Contributing to the hyperpartisanship is the growing lack of human relationships in Congress. “Bob Dole [Republican Representative for eight years and a Senator for 27] and Ted Kennedy [Democratic Senator for almost 47 years], they built up a relationship over time. And if you don’t have relationships, it’s very easy to demonize the other person…. It’s a lot harder to demonize the other person when you actually know them as a human being. And I worry… in a term limited environment, there’s even less relationship building than there is now, and there’s precious little of it right now,” says Gerald Seib former executive Washington editor for The Wall Street Journal. [21]

Hyperpartisanship and demonization undercut the probability of bipartisan cooperation that is necessary to get things done in Congress.

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Con 2

Voters and the government both benefit from experienced members in Congress.

Congress is unlike other jobs. Learning the ways laws are written and passed, building the relationships across party lines (and within political factions within parties) that are necessary to propose and pass legislation, and communicating effectively with constituents back home require very specialized knowledge—there’s a large learning curve to all of this. Most first- and second-term members rely on those who have served longer to learn how to navigate the job.

Thus, term limits would spur exactly the opposite of what proponents of such limits want: more inefficient lawmaking. “The workhorses in Congress know the value of having been there for a long time and they know how to make public policy better because of the expertise they have and the care they’ve taken to build relationships with other members,” explains Philip Wallach, a senior fellow at the American Enterprise Institute. [23]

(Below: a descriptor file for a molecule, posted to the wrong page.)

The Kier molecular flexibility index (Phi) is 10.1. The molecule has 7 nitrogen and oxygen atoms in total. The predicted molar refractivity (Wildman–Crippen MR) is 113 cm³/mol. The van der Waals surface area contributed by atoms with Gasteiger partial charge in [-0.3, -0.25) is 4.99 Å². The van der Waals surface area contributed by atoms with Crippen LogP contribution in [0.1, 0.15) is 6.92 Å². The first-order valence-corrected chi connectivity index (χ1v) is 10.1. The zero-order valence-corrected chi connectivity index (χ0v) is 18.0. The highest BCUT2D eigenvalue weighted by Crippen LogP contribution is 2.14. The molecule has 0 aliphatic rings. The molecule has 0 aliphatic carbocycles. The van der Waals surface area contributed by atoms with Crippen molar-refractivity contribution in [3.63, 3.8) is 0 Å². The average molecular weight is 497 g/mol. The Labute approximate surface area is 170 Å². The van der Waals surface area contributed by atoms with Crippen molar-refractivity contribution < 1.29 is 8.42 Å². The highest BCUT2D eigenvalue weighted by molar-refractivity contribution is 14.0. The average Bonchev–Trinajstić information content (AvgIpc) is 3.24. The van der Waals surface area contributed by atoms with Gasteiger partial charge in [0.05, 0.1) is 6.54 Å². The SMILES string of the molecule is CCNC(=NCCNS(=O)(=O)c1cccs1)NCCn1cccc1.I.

According to the Center for Effective Lawmaking, the representatives who got the most work done (including committee work and sponsoring legislation) in the 117th Congress (2021-23) from each party were Gerald Connolly (D-VA), who is serving his eighth term, and Don Bacon (R-NE), who is serving his fourth. The most effective senators were Gary Peters (D-MI), who is serving his 2nd term, and John Cornyn (R-TX), who is serving his 4th. Of the ten most effective members of each major party and each house (40 members total), 33 have already exceeded term-limit proposals and Peters, the most effective Democratic Senator, would be ousted after his current term expires in 2027. [23] [24]

This “brain drain” would mean “fewer experienced policymakers in Congress [which] results in increased influence of special interests that are ready and willing to fill the issue-specific information voids,” says Casey Burgat of George Washington University. [12]

With term limits, not only could lobbyists pounce on members of Congress due to their lack of expertise, they could also entice them with a new job–jobs that are more lucrative and long-lasting–given the members’ limited time in their current positions. As journalist Albert Hunt notes, with term limits, “members of Congress, knowing their time is limited, are easier prey for vested interests…. The revolving door would keep revolving.” [25]

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Con 3

We already have term limits—they’re called elections.

Looming large in the public imagination are leaders like Senator Strom Thurmond (R-SC) who served for 47 years, 5 months, and 8 days, leaving the Senate at 100 years old as the oldest serving Senator to date; Senator Robert C. Byrd (D-WV) who has the longest Senate tenure to date at 51 years, 5 months, 26 days (which excludes his six years as a Representative); and Representative John Dingell, Jr. (D-MI) who served for just over 59 years, spanning presidents Eisenhower to Obama. [26] [27]

However, the vast majority of congressional members do not serve such exhaustive terms. The average length of service completed at the opening of the 118th Congress (2023-2025) was 8.5 years for representatives and 11.2 years for senators. Many term-limit proposals would limit both houses to 12 years of service, something already accomplished by our electoral system. [28]

Only 23% of the current House of Representatives and 43% of the Senate have more than 12 years of service. Voters have clearly made their preferences known by not re-electing the majority of representatives and senators for more than 12 years, while keeping those members of congress they find effective. [28]